“Even at first sight comparing the historical image with the view of the current glacier, you can clearly see the immense transformation of the landscape. The glacier, in fact, is about 200 metres lower, sunken between the two enormous moraines, also caved in following the great collapse of the glacial mass.”
Leaving the third highest peak on the planet behind, the team headed west, towards Jannu, an enormous peak of almost 8,000 metres, connected to Kangchenjunga with a long ridge. In front of the majesty of Jannu, Ventura shot another image, again in the same place Sella did more than a century ago.
“Everything matches with the historical photograph except the front of the glacier, which is now more than a kilometre off compared to its 1899 position. Also, from the comparison of the photos, you can see how the glacier has receded by more than 200 metres inside its lateral moraines, which, being rocky debris, have remained more or less in the same position. The results of the comparison are shocking; no words can describe it”
After completing their surveys of Kangchenjunga and Jannu, between the end of June and the beginning of July, the fifth expedition of “On the Trail of the Glaciers” headed toward Everest, the tallest mountain on the planet. The base camp for the “rooftop of the world” is constantly over 5500 metres, an elevation that makes even the simplest action tiring.
For this reason, the group decided not to proceed above 6,000 metres, as planned, and decided to concentrate on the next objective, Cho Oyu. Before leaving Everest, though, there was time to take a new photo of the Rongbuk glacier, located in the northern part of the summit.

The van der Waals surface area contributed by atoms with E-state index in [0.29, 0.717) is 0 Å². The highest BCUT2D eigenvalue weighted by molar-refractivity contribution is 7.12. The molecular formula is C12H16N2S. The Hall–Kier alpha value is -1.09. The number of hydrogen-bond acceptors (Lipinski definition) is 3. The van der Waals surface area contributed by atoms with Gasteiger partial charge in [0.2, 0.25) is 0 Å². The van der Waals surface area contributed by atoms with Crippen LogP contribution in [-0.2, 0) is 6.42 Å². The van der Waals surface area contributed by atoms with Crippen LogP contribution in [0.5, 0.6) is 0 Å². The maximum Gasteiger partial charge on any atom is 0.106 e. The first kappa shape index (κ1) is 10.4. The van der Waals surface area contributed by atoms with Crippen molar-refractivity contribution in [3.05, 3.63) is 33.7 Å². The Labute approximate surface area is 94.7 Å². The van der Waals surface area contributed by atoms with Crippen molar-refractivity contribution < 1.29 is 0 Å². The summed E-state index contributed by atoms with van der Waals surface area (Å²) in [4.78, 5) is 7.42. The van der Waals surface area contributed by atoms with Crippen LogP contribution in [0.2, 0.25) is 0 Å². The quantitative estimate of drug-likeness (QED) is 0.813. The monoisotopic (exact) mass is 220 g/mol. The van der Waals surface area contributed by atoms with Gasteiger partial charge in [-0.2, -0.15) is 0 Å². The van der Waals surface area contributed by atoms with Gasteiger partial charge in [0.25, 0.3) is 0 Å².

“As we expected in most of the Himalayan glaciers, the loss of mass occurred in the thickness. In the middle of the main branch of the Rongbuk glacier, an enormous glacial lake has been formed, a clear effect of its surface melting. These lakes can create danger to the valley populations, because of dam breakages and resulting sudden flooding”
On its sides is the Gyarag glacier, also partly melted, creating a lake downhill. The area of Cho Oyu turned out to be very difficult to cross for the expedition and forced the team to constantly change plans, made even more complicated by unpredictable weather, by rough terrain and by a failure to reach an agreement with local operators.
In any case, also on Cho Oyu, Fabiano and his team managed to complete their photographic scientific mission, one of their last labours before starting – on 29 May – his return to the lush valleys of Nepal that open the way to Kathmandu and from there his departure again toward Italy, to test the impact of climate changes "On the Trail of Glaciers ".